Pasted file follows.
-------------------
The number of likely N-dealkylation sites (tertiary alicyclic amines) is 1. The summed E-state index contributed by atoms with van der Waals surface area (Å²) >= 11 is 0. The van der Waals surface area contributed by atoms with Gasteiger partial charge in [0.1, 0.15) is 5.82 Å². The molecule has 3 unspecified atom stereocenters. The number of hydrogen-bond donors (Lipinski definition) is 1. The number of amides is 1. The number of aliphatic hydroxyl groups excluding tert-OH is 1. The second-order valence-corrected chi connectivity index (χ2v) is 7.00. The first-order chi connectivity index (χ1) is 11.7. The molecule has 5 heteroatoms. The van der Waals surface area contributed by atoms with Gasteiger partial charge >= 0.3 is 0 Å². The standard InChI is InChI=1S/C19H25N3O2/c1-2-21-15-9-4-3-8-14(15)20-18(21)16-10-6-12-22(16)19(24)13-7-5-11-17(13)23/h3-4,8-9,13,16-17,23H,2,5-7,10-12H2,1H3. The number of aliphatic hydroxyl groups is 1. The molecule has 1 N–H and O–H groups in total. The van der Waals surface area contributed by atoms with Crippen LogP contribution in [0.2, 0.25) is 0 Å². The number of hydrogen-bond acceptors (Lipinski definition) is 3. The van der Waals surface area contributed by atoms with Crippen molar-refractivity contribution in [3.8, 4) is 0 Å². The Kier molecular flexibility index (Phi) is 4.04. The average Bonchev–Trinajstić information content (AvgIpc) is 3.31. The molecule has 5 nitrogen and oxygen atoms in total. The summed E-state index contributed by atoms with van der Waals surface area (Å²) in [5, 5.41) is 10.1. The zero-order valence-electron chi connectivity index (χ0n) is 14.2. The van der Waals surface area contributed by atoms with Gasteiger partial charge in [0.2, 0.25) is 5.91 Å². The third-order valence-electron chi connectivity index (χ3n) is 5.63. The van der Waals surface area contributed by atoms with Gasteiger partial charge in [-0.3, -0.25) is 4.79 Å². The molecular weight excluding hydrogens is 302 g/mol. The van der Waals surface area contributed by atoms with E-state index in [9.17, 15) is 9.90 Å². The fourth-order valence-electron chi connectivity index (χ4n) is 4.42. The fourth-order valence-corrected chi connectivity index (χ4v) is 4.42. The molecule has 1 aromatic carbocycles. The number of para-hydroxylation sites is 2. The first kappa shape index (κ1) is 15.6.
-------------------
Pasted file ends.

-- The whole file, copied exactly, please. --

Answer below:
The number of likely N-dealkylation sites (tertiary alicyclic amines) is 1. The summed E-state index contributed by atoms with van der Waals surface area (Å²) >= 11 is 0. The van der Waals surface area contributed by atoms with Gasteiger partial charge in [0.1, 0.15) is 5.82 Å². The molecule has 3 unspecified atom stereocenters. The number of hydrogen-bond donors (Lipinski definition) is 1. The number of amides is 1. The number of aliphatic hydroxyl groups excluding tert-OH is 1. The second-order valence-corrected chi connectivity index (χ2v) is 7.00. The first-order chi connectivity index (χ1) is 11.7. The molecule has 5 heteroatoms. The van der Waals surface area contributed by atoms with Gasteiger partial charge >= 0.3 is 0 Å². The standard InChI is InChI=1S/C19H25N3O2/c1-2-21-15-9-4-3-8-14(15)20-18(21)16-10-6-12-22(16)19(24)13-7-5-11-17(13)23/h3-4,8-9,13,16-17,23H,2,5-7,10-12H2,1H3. The number of aliphatic hydroxyl groups is 1. The molecule has 1 N–H and O–H groups in total. The van der Waals surface area contributed by atoms with Crippen LogP contribution in [0.2, 0.25) is 0 Å². The number of hydrogen-bond acceptors (Lipinski definition) is 3. The van der Waals surface area contributed by atoms with Crippen molar-refractivity contribution in [3.8, 4) is 0 Å². The Kier molecular flexibility index (Phi) is 4.04. The average Bonchev–Trinajstić information content (AvgIpc) is 3.31. The molecule has 5 nitrogen and oxygen atoms in total. The summed E-state index contributed by atoms with van der Waals surface area (Å²) in [5, 5.41) is 10.1. The zero-order valence-electron chi connectivity index (χ0n) is 14.2. The van der Waals surface area contributed by atoms with Gasteiger partial charge in [0.2, 0.25) is 5.91 Å². The third-order valence-electron chi connectivity index (χ3n) is 5.63. The van der Waals surface area contributed by atoms with Gasteiger partial charge in [-0.3, -0.25) is 4.79 Å². The molecular weight excluding hydrogens is 302 g/mol. The van der Waals surface area contributed by atoms with E-state index in [9.17, 15) is 9.90 Å². The fourth-order valence-electron chi connectivity index (χ4n) is 4.42. The fourth-order valence-corrected chi connectivity index (χ4v) is 4.42. The molecule has 1 aromatic carbocycles. The number of para-hydroxylation sites is 2. The first kappa shape index (κ1) is 15.6.